Fail2Ban is a very efficient daemon that scans log files for malicious activity, and offers several options to ban offending IPs and hostnames. Although it is highly configurable, it requires a depth of knowledge beyond that required for GUI-accessible firewalls such as ConfigServer Security & Firewall.
Harden the Kernel
Before do anything further, it is necessary to harden the server at the kernel level. Doing so will prevent the majority of attacks that Fail2Ban config will have to deal with. Do this: Linux kernel sysctl hardening. Prior to learning those trix, I had solely relied upon ConfigServer Security and Firewall (CSF) to block malicious attacks. Heading those off at the kernel level is much more efficient.
I’m a huge fan of CSF, having used it with cPanel, Webmin and Virtualmin for many years. Moving to Amazon Web Services presented a challenge, however. I’ve yet to figure out how to use CSF on AWS, so I’ve backtracked to my old standby, Fail2Ban.
“Out of the box,” Fail2Ban for CentOS & other RedHat downstream distros only provides protection against SASL login failures. But with a little work and research, one can successfully configure many more “jails” for the malicious traffic. To take full advantage of Fail2Ban, the admin will need to become familiar with RegEx: regular expressions.
Amazon Web Services Security Groups
AWS provides several levels of firewall protection for EC2 instances; I mainly utilize EC2 security groups and VPC security groups. These firewalls serve to allow traffic to an instance based on IP address, IP block, port, etc. VPC will gateway traffic to and within a virtual cloud; one can create a security group for a cohort of replicated database servers to only allow traffic from within the virtual cloud. Likewise, one could create a cloud group with public facing, load-balanced Varnish reverse proxies that interact with an Apache or NginX app server, and that app server connects to the database cohort. The only publicly-accessible servers would be the web proxies. This is similar to what one might expect in a traditional network operations center.
Learn some RegEx
Learning a bit about RegEx will benefit the admin in virtually every programming endeavor: PHP, Perl, C, SQL etc. all make use of RegEx to match strings of text. Matching a variable string of text in a log file, for example, allows Fail2Ban to act upon that string, sending an email, looking up a hostname, and/or invoking a firewall rule to block traffic from the offending origin for a designated amount of time.
As stated earlier, plain vanilla Fail2Ban regex from EPEL is functional only to block SASL authentication errors. Most of the filters in the package are, at best, examples of what can be done, and will not function as written. Why? Because Fail2Ban has to deal with the particular implementations of log files in various GNU/Linux distributions, and the peculiarities of the reporting structure in those logs, no single RegEx, nor log file location, is going to work for every distribution. Neither can Fail2Ban account for every change in log file location or structure from version to version. What worked for Centos 5.x may not work for CentOS 6.x; what worked in kernel 2.8 may be invalid in kernel 3.4.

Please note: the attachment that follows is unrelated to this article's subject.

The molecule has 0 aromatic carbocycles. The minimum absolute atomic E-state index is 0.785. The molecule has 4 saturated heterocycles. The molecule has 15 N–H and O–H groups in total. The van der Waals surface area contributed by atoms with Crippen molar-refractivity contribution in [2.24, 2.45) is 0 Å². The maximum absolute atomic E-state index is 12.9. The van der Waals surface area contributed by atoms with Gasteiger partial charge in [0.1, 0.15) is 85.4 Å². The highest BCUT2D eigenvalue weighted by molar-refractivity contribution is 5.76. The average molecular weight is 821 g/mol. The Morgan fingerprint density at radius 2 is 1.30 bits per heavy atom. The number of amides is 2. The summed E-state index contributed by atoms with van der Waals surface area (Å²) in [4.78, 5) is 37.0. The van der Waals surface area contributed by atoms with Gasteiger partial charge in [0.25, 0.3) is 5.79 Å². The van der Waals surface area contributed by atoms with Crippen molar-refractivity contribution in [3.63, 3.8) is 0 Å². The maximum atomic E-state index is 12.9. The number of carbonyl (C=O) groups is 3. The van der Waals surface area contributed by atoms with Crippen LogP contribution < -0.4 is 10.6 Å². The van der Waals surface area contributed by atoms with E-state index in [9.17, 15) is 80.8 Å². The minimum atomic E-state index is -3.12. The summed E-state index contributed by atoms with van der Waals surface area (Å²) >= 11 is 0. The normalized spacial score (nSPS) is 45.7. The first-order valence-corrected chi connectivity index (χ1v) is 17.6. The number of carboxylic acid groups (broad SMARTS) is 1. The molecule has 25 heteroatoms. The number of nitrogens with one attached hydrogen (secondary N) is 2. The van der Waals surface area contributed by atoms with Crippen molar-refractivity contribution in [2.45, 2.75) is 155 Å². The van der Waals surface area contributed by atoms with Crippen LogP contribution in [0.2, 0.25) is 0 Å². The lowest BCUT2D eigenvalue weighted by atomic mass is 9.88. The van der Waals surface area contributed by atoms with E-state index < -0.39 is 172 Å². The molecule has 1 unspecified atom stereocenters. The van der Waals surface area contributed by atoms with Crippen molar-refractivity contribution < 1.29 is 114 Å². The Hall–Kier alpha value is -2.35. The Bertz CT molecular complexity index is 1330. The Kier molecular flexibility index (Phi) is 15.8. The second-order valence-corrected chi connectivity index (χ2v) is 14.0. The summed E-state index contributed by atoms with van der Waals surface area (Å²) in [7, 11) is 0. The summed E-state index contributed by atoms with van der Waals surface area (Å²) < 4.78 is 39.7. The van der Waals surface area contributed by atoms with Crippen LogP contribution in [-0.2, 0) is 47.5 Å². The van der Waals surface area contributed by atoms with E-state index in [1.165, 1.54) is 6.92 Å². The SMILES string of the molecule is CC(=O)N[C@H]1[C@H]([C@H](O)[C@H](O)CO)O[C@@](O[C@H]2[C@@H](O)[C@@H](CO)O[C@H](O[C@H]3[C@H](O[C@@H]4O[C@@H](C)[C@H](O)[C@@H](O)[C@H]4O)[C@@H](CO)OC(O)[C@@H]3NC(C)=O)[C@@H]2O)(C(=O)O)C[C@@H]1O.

Also stated earlier, it is well worth the time to learn a little about RegEx. One vehicle to propel the admin far along the path is RegExr. Author Greg Skinner provides an online version as well as Adobe AIR standalone app. RegExr is an invaluable tool for writing and proofing regular expressions.
Write the RegEx
OK, here’s the payoff for reading so far: a regex filter that will squelch Dovecot brute force attacks on CentOS 6, Amazon Linux 2013 and other kernel 3.4 RedHat downstream distros such as Fedora and Arch. This would, of course go in /etc/fail2ban/filter.d/dovecot.conf:
Here’s the original, commented out via #:
#failregex = .*(?:pop3-login|dovecot):.*(?:Authentication failure|Aborted login \(auth failed|Aborted login \(tried to use disabled|Disconnected \(auth failed).*rip=(?P<host>\S*),.*
…and here’s a substitute, created via experimentation with RegExr:
failregex = .*auth.*pam.*dovecot.*(?:authentication failure).*rhost=<HOST>.*
How to create a valid RegEx to match the failures to ban? For that, one must monitor log files. In the case of Dovecot on Amazon Linux 2013, that would be /var/log/secure — same as it has ever been with RedHat downstreams. However, the logging is different than it may have been in CentOS 5.8.
Have a look at the log files: use grep to filter the secure log on “authentication failure”
tail -f -n 20000 /var/log/secure | grep "authentication failure"
There will likely be log entries similar to the following:
Apr 19 05:22:19 vm5 auth: pam_unix(dovecot:auth): authentication failure; logname= uid=0 euid=0 tty=dovecot ruser=oracle rhost=188.8.131.52 Apr 19 05:22:20 vm5 auth: pam_unix(dovecot:auth): authentication failure; logname= uid=0 euid=0 tty=dovecot ruser=sybase rhost=184.108.40.206 Apr 19 05:22:20 vm5 auth: pam_unix(dovecot:auth): authentication failure; logname= uid=0 euid=0 tty=dovecot ruser=informix rhost=220.127.116.11
RegEx mentioned previously will match those entries, and via Fail2Ban: BAN the offending IPs.
So, you think you’re ready with RegEx fu to tackle the Local Jail (jail.local)? Not so fast. Don’t use regex in jail.local. This file takes wild cards, not regex… so if you want to monitor all users’ /home/user/logs/access_log — you must wildcard /home/*/logs/access_log . NOT /home/.*/logs !
… more to come: follow this post for more details!